- Jabour-Green, J., & Nicol, D. (2003). Bioprospecting in areas outside national jurisdiction: Antarctica and the Southern Ocean. Melbourne Journal of International Law, 4, 76–111.Google Scholar
- Lee, J. K., Kim, Y. J., Park, K. S., Shin, S. C., Kim, H. J., Song, Y. H., et al. (2011). Molecular and comparative analyses of type IV antifreeze proteins (AFPIVs) from two Antarctic fishes, Pleuragramma antarcticum and Notothenia coriiceps. Comparative Biochemistry and Physiology Part B: Biochemistry and Molecular Biology, 159(4), 197–205.CrossRefGoogle Scholar
- Louafi, S., & Schloen, M. (2013). Practices of exchanging and utilizing genetic resources for food and agriculture and the access and benefit sharing regime. In E. C. Kamau & G. Winter (Eds.), Common pools of genetic resources: Equity and innovation in international biodiversity law (pp. 193–223). Abingdon, UK: Routledge.Google Scholar
- Marrakesh Agreement Establishing the World Trade Organization, opened for signature April 15, 1994, in force Jan. 1, 1995, 1869 U.N.T.S. 3 annex 1C (‘Agreement on Trade-Related Aspects of Intellectual Property Rights’).Google Scholar
- Nagoya Protocol on Access to Genetic Resources and the Fair and Equitable Sharing of Benefits Arising from their Utilization to the Convention on Biological Diversity, opened for signature Oct. 29, 2010, in force Oct. 12, 2014  A.T.N.I.F. 3.Google Scholar
- Oberthür, S., & Rosendal, G. K. (2014). Global governance of genetic resources: Background and analytical framework. In S. Oberthür & G. K. Rosendal (Eds.), Global governance of genetic resources access and benefit sharing after the Nagoya Protocol (pp. 1–18). New York: Routledge.Google Scholar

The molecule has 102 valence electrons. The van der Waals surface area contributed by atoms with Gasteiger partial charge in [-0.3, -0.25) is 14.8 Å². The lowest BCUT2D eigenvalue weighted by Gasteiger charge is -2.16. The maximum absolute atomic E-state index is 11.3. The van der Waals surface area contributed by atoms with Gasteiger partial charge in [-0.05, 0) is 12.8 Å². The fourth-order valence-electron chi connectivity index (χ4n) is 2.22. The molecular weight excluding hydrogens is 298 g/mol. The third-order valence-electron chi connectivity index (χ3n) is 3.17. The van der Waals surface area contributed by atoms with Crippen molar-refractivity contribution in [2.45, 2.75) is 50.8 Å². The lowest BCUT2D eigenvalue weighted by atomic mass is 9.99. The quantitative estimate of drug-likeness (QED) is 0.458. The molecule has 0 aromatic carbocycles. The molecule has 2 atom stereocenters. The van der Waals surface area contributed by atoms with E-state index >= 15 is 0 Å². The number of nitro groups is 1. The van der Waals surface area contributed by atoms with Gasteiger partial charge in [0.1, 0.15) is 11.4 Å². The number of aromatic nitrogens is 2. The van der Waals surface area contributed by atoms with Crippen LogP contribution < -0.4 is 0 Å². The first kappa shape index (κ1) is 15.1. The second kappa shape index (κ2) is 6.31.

- Protocol on Environmental Protection to the Antarctic Treaty, opened for signature Oct. 4, 1991, in force 1998, 30 I.L.M. 1455.Google Scholar
- Tayamen, M. M. (2004). Nationwide dissemination of GET-EXCEL tilapia in the Philippines. In R. Bolivar, G. Mair & K. Fitzsimmons (Eds.), 6th international symposium on tilapia in aquaculture (Vol. 6), ISTAGoogle Scholar
- UN Doc. (2016). Decision XIII/16 digital sequence information on genetic resources. Conference of the parties to the convention on biological diversity. 13th mtg, UN Doc CBD/COP/DEC/XIII/16, 16 December 2016.Google Scholar
- United Nations General Assembly. (2015). Development of an international legally-binding instrument under the United Nations Convention on the Law of the Sea on the conservation and sustainable use of marine biological diversity of areas beyond national jurisdiction. GA Res 69/292, UN GAOR, 69th sess, 96th plen mtg, Agenda Item 74(a), Supp No 49, UN Doc A/RES/69/292, 6 July 2015, adopted 19 June 2015.Google Scholar
- United Nations General Assembly. (2017). Report of the Preparatory Committee established by General Assembly resolution 69/292: Development of an international legally binding instrument under the United Nations Convention on the Law of the Sea on the conservation and sustainable use of marine biological diversity of areas beyond national jurisdiction. Preparatory Committee, 4th sess, UN Doc A/AC.287/2017/PC.4/2, 31 July 2017.Google Scholar
- Vienna Convention on the Law of Treaties, opened for signature May 23, 1969, in force Jan. 27, 1980, 1155 U.N.T.S. 331.Google Scholar
- World Health Assembly. (2011). Resolution 64.5 of 24 May 2011. pandemic influenza preparedness: Sharing of influenza viruses and access to vaccines and other benefits. Sixty-fourth World Health Assembly, WHA64/5, 2011. www.apps.who.int/gb/ebwha/pdf_files/WHA64/A64_R5-en.pdf. Accessed 29 September 2017.
- Wood, A., & Mayer, J. (2007). Changing the face of the waters: The promise and challenge of sustainable aquaculture. Washington, DC: World Bank.Google Scholar
- WTO Doc. (2011) Draft decision to enhance mutual supportiveness between the trips agreement and the convention on biological diversity (WTO document TN/C/W/59 of 19 April 2011).Google Scholar